If you fail to repay a debt, your creditor can sue you in civil court to recover what is owed. If the court issues a judgment against you, the creditor can then take steps to garnish your wages or bank account. In the state of Maryland, writs of garnishment are issued by the district court. If you've been served with a garnishment order, learn how to respond properly, while protecting your rights.
Carefully read the writ of garnishment to determine which type of garnishment order you are being served with. The state of Maryland permits creditors to seek garnishment of your wages under Rule 3-646 of the legislative code or garnishment of your bank account under Rule 3-645. The garnishment order will notify you of the date the judgment was entered, the name and address of the judgment creditor, the amount of the judgment and the requirements for submitting a response.2
Choose your defense. For example, if your bank account contains deposits of income that are exempt under federal law, you may use this defense to prevent these funds from being seized. You can also claim financial hardship as a defense if a wage or bank account garnishment would place an undue burden on you and/or your family members.3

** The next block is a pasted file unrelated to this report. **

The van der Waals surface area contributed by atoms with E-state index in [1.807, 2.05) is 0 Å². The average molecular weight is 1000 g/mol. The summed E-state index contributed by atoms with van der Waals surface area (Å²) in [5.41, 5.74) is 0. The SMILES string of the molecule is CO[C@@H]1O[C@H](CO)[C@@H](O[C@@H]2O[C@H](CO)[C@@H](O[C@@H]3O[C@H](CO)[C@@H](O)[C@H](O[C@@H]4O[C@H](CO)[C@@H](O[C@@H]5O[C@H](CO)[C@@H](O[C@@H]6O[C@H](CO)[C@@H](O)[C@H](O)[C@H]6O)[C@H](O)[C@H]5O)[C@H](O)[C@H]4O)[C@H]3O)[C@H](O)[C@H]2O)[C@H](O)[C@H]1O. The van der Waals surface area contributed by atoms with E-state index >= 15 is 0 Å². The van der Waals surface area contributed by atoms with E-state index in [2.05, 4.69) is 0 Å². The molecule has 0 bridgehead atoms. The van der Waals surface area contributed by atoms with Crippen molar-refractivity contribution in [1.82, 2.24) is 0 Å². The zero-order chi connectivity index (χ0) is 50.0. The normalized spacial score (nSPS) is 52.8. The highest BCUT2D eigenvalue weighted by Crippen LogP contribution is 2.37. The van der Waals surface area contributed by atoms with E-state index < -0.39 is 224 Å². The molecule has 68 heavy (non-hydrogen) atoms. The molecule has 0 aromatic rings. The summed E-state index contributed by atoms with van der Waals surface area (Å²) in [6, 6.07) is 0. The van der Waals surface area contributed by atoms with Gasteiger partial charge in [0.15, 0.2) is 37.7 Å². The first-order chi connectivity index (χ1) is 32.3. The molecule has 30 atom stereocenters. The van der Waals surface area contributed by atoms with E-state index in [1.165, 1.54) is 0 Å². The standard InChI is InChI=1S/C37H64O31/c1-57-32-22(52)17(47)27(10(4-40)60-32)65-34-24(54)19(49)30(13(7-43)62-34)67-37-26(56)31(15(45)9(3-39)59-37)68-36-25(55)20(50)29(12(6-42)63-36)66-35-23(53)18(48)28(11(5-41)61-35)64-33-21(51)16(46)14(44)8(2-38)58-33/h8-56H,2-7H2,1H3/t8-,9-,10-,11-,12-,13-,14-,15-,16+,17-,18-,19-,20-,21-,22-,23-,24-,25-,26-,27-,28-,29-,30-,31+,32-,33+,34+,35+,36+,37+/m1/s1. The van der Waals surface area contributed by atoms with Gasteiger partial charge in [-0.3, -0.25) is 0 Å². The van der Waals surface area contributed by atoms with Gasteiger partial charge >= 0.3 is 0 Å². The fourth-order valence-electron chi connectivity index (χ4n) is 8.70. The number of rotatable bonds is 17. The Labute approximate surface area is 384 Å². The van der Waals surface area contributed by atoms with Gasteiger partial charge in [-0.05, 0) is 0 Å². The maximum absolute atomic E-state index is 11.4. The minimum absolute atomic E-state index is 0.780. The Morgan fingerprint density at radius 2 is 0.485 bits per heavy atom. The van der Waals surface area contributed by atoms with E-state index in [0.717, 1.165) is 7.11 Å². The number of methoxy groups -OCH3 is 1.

File a motion for hearing with the district court to object to the garnishment if your wages are being garnished. State law allows you to file this motion within 30 days of receipt of the original garnishment order. You can obtain a general motion form from the Maryland district court website. On the form, you must include your name and address, the name and address of the judgment creditor and your reasons for objecting to the garnishment.4
File a motion to exempt property from execution if your bank account contains exempt deposits. You also have 30 days from the date of receipt of the original garnishment order to file this motion. Under federal law, you may claim an exemption for Social Security benefits, veterans' benefits, Supplemental Security Income, student assistance, federal retirement or disability benefits, military survivors' benefits, FEMA disaster assistance and railroad workers' benefits.5
Attend the scheduled court hearing. When you attend the hearing, you may present evidence to support your claim for exemptions or financial hardship, e.g. direct deposit receipts, pay stubs, copies of your monthly bills or a monthly expense statement. If you cannot prove your claim, the court will deny your motion and the garnishment will proceed.